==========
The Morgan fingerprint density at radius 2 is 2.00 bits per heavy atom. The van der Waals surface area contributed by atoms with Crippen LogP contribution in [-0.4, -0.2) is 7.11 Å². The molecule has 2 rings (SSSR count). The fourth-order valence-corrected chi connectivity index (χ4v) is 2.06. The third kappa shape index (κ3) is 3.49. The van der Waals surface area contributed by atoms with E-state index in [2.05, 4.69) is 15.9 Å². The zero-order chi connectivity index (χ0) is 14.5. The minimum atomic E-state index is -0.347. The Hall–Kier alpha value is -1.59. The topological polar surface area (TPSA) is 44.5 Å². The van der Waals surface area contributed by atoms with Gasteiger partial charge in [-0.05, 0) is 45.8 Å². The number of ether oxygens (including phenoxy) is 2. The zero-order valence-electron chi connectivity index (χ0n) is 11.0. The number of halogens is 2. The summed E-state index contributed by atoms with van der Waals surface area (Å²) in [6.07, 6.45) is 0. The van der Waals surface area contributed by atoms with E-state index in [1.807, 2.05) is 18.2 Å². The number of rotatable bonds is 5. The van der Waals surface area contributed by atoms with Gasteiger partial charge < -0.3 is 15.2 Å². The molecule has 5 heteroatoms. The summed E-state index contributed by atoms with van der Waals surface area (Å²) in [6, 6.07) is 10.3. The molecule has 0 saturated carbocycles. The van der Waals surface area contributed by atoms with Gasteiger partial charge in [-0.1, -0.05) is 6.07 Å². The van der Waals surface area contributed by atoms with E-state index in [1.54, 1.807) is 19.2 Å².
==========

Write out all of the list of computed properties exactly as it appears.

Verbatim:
The Morgan fingerprint density at radius 2 is 2.00 bits per heavy atom. The van der Waals surface area contributed by atoms with Crippen LogP contribution in [-0.4, -0.2) is 7.11 Å². The molecule has 2 rings (SSSR count). The fourth-order valence-corrected chi connectivity index (χ4v) is 2.06. The third kappa shape index (κ3) is 3.49. The van der Waals surface area contributed by atoms with E-state index in [2.05, 4.69) is 15.9 Å². The zero-order chi connectivity index (χ0) is 14.5. The minimum atomic E-state index is -0.347. The Hall–Kier alpha value is -1.59. The topological polar surface area (TPSA) is 44.5 Å². The van der Waals surface area contributed by atoms with Gasteiger partial charge in [-0.05, 0) is 45.8 Å². The number of ether oxygens (including phenoxy) is 2. The zero-order valence-electron chi connectivity index (χ0n) is 11.0. The number of halogens is 2. The summed E-state index contributed by atoms with van der Waals surface area (Å²) in [6.07, 6.45) is 0. The van der Waals surface area contributed by atoms with E-state index in [1.807, 2.05) is 18.2 Å². The number of rotatable bonds is 5. The van der Waals surface area contributed by atoms with Gasteiger partial charge < -0.3 is 15.2 Å². The molecule has 5 heteroatoms. The summed E-state index contributed by atoms with van der Waals surface area (Å²) in [6, 6.07) is 10.3. The molecule has 0 saturated carbocycles. The van der Waals surface area contributed by atoms with Gasteiger partial charge in [-0.1, -0.05) is 6.07 Å². The van der Waals surface area contributed by atoms with E-state index in [1.54, 1.807) is 19.2 Å².